Wednesday, July 12, 2006

The gift of rain

Last week's rains gave much-needed relief to New Mexico's farmers, foresters, and sailors.

Their effects were particularly dramatic at Elephant Butte Lake, which rose half a foot almost overnight during the weekend and a foot since. Just about all of the state's lakes have benefited, with demand for agricultural irrigation sharply reduced for the moment.

Heron Lake as of Wednesday morning, July 12
7143.51 feet elevation, 193,503 acre feet.
The lake is up 3 inches and 928 a.f. in 72 hours.
The lake rose in spite of giving up about a thousand or more acre feet of water during the weekend. By early this week, however, flows from the dam seem to have slowed or ceased. The Azotea tunnel is flowing at about 100 cubic feet per second and Willow Creek at about 120 cfs after both had dumped much larger amounts of water during the past several days.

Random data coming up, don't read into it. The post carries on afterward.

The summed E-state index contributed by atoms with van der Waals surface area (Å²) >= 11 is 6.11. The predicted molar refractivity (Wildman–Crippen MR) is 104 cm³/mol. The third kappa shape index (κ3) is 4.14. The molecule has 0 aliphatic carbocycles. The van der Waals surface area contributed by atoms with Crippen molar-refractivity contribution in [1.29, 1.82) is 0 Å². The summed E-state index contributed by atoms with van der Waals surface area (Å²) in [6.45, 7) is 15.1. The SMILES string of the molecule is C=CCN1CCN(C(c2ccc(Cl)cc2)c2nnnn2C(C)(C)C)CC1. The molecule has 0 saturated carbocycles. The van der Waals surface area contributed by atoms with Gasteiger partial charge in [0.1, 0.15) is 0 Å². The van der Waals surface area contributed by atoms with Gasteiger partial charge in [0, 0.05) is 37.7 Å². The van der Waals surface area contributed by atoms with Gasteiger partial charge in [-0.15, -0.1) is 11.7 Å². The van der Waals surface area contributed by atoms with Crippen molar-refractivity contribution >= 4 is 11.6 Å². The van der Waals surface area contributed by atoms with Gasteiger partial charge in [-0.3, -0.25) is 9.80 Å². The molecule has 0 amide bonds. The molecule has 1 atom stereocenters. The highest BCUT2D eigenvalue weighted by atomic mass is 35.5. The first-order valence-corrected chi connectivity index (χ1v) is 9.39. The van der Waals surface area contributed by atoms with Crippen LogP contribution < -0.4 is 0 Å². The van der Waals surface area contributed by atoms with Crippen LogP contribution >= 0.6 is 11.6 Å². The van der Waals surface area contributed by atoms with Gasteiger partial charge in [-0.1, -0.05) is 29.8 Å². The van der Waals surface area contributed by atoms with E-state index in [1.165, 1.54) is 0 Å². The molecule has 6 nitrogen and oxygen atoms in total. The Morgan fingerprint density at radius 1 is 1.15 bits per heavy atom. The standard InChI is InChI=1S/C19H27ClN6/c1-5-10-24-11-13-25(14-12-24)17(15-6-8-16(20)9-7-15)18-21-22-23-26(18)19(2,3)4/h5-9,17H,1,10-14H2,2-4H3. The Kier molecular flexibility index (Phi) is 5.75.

El Vado, 72,033 a.f., down 70 a.f. Rio Chama flowing now at 68 cfs, had been as high as 172 cfs in the last 72 hours. Water is flowing out at 135 cfs, up from a mere 48 cfs.

Abiquiu, 155,416 a.f., up 813 a.f.

Cochiti, 48,782 a.f., down 901 a.f.

Rio Grande at San Acacia, 762 cfs, as high as 1240 cfs.
Rio Grande, Sar Marcial Floodway, 1170 cfs, as low as 584 cfs, as high as 1220 cfs in past 72 hours.

Elephant Butte, 4312.50 ' elevation, 214,148 acrefeet, up 1 foot and 7,859 a.f. in 72 hours.
Dam is releasing water at only 211 cfs; it had been flowing out at about 970 cfs until this week.

Navajo, 1,453,812 a.f., up 1,562 acre feet.


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